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Appl Environ Microbiol. 2011 Jun;77(11):3819-29. doi: 10.1128/AEM.00177-11. Epub 2011 Apr 1.

Diversity, evolution, and functionality of clustered regularly interspaced short palindromic repeat (CRISPR) regions in the fire blight pathogen Erwinia amylovora.

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  • 1Agroscope Changins-Wädenswil ACW, Postfach, CH-8820 Wädenswil, Switzerland.

Abstract

The clustered regularly interspaced short palindromic repeat (CRISPR)/Cas system confers acquired heritable immunity against mobile nucleic acid elements in prokaryotes, limiting phage infection and horizontal gene transfer of plasmids. In CRISPR arrays, characteristic repeats are interspersed with similarly sized nonrepetitive spacers derived from transmissible genetic elements and acquired when the cell is challenged with foreign DNA. New spacers are added sequentially and the number and type of CRISPR units can differ among strains, providing a record of phage/plasmid exposure within a species and giving a valuable typing tool. The aim of this work was to investigate CRISPR diversity in the highly homogeneous species Erwinia amylovora, the causal agent of fire blight. A total of 18 CRISPR genotypes were defined within a collection of 37 cosmopolitan strains. Strains from Spiraeoideae plants clustered in three major groups: groups II and III were composed exclusively of bacteria originating from the United States, whereas group I generally contained strains of more recent dissemination obtained in Europe, New Zealand, and the Middle East. Strains from Rosoideae and Indian hawthorn (Rhaphiolepis indica) clustered separately and displayed a higher intrinsic diversity than that of isolates from Spiraeoideae plants. Reciprocal exclusion was generally observed between plasmid content and cognate spacer sequences, supporting the role of the CRISPR/Cas system in protecting against foreign DNA elements. However, in several group III strains, retention of plasmid pEU30 is inconsistent with a functional CRISPR/Cas system.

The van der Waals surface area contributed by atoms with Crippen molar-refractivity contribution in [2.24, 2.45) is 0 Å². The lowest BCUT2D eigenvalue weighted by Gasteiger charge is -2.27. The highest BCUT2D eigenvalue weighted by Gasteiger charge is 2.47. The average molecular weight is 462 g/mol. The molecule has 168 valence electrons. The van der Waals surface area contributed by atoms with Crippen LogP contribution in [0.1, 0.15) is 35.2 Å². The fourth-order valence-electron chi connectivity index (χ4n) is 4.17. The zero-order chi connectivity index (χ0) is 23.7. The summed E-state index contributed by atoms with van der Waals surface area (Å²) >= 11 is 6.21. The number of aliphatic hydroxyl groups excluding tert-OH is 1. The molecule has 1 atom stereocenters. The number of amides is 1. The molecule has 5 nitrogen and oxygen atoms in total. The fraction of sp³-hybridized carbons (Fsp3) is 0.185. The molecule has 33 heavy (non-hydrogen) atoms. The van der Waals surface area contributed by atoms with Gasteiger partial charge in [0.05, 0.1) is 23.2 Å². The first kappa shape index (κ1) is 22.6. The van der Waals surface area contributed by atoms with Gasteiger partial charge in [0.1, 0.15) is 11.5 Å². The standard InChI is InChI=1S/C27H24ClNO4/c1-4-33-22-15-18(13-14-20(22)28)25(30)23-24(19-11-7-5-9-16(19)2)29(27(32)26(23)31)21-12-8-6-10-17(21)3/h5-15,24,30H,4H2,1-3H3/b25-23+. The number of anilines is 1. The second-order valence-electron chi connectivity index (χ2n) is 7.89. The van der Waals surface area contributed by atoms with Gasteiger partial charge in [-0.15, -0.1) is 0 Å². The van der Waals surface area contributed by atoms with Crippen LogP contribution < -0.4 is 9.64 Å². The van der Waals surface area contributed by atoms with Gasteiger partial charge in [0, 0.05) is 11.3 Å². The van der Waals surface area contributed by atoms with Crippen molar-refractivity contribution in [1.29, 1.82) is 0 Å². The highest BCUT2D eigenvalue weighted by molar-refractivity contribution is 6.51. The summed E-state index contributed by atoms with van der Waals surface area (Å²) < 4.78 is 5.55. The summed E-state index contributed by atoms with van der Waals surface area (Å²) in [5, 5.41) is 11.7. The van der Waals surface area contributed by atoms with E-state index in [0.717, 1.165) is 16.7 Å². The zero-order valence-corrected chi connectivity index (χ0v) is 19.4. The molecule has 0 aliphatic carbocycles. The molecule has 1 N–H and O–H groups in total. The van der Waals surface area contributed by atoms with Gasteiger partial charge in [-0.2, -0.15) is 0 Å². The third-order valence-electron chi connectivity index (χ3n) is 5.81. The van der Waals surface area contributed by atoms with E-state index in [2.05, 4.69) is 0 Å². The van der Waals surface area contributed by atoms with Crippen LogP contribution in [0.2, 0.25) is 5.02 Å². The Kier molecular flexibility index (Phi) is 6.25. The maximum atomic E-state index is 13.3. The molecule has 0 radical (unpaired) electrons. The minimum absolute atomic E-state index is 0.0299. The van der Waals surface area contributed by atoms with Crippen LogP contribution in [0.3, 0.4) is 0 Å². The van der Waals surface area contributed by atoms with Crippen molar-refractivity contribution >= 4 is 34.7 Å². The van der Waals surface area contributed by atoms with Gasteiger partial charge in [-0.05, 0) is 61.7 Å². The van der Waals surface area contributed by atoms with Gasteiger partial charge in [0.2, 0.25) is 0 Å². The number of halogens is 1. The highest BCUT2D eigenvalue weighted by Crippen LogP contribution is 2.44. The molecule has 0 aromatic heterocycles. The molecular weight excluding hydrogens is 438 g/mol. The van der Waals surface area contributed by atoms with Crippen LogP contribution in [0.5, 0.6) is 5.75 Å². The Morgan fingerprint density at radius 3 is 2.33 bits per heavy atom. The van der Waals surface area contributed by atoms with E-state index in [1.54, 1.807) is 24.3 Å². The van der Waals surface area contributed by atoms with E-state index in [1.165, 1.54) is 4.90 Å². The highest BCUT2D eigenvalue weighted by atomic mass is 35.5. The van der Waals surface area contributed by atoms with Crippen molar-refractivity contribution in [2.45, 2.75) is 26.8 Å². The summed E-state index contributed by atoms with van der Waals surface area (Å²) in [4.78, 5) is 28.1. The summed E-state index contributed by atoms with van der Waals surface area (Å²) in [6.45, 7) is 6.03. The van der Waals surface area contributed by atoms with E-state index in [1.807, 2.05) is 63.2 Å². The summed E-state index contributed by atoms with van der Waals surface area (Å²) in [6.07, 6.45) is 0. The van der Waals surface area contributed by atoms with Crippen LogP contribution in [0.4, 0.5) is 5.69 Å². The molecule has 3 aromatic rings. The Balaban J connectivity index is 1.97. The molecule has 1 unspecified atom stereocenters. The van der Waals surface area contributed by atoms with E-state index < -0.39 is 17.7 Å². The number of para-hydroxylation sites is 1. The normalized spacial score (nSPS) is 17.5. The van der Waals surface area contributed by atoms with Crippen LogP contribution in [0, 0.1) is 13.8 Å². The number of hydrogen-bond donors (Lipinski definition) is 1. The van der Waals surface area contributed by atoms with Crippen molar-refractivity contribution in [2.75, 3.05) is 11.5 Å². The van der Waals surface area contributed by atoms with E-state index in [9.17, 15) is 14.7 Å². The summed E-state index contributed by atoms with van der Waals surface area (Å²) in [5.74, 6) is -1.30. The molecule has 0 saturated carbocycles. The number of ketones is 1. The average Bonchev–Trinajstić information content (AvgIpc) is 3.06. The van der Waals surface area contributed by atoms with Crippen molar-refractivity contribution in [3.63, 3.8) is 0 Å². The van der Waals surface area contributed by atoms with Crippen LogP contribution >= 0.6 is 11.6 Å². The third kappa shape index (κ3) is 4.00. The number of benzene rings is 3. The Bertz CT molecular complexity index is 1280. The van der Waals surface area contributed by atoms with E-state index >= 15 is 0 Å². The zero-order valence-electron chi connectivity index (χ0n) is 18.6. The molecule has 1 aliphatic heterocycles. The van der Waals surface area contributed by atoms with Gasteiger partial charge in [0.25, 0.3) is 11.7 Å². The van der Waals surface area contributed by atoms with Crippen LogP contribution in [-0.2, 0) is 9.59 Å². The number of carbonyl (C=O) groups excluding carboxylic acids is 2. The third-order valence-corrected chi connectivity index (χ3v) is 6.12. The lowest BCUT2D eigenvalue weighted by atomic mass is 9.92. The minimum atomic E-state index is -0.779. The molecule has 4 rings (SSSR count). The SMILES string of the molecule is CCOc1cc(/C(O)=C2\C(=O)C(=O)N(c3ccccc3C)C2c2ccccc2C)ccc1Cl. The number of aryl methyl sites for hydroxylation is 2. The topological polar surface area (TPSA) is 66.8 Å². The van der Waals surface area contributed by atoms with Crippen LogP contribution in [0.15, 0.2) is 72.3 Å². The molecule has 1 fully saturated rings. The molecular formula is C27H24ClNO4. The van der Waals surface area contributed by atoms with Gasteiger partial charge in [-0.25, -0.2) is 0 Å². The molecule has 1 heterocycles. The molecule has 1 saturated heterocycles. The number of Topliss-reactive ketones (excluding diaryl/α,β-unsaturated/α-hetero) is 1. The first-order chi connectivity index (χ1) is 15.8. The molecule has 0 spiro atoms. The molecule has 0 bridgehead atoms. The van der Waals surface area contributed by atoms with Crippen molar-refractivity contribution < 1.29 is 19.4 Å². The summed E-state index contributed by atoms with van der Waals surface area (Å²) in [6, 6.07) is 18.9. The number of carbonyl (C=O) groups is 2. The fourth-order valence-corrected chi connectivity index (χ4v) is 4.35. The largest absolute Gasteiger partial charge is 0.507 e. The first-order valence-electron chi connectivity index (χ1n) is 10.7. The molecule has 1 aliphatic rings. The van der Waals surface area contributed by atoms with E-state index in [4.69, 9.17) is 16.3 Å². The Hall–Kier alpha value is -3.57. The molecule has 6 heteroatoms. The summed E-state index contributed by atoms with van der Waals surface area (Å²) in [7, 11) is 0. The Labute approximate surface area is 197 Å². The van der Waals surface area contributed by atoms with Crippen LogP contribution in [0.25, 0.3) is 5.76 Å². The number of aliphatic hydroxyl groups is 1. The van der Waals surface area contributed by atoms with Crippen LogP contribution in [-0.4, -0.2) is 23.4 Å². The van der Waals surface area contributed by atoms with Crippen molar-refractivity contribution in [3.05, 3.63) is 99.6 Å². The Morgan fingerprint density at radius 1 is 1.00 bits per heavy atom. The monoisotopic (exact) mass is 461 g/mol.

PMID:
21460108
[PubMed - indexed for MEDLINE]
PMCID:
PMC3127596
Free PMC Article

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